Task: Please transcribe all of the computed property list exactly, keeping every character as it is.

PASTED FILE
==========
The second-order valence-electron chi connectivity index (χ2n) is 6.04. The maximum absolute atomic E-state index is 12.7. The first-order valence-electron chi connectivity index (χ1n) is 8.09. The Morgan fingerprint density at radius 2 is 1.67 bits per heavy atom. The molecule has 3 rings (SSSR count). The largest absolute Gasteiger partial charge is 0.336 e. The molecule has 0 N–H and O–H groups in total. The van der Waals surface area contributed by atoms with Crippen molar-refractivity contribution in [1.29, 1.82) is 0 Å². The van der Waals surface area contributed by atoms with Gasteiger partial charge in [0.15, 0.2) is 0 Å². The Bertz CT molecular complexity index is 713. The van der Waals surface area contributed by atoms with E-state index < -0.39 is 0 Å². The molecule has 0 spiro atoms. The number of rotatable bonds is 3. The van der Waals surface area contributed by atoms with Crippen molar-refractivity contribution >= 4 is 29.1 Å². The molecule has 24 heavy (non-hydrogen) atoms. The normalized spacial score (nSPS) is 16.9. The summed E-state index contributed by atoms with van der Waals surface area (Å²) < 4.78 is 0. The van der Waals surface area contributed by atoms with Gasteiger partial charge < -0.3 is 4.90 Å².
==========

The second-order valence-electron chi connectivity index (χ2n) is 6.04. The maximum absolute atomic E-state index is 12.7. The first-order valence-electron chi connectivity index (χ1n) is 8.09. The Morgan fingerprint density at radius 2 is 1.67 bits per heavy atom. The molecule has 3 rings (SSSR count). The largest absolute Gasteiger partial charge is 0.336 e. The molecule has 0 N–H and O–H groups in total. The van der Waals surface area contributed by atoms with Crippen molar-refractivity contribution in [1.29, 1.82) is 0 Å². The van der Waals surface area contributed by atoms with Gasteiger partial charge in [0.15, 0.2) is 0 Å². The Bertz CT molecular complexity index is 713. The van der Waals surface area contributed by atoms with E-state index < -0.39 is 0 Å². The molecule has 0 spiro atoms. The number of rotatable bonds is 3. The van der Waals surface area contributed by atoms with Crippen molar-refractivity contribution >= 4 is 29.1 Å². The molecule has 24 heavy (non-hydrogen) atoms. The normalized spacial score (nSPS) is 16.9. The summed E-state index contributed by atoms with van der Waals surface area (Å²) < 4.78 is 0. The van der Waals surface area contributed by atoms with Gasteiger partial charge < -0.3 is 4.90 Å².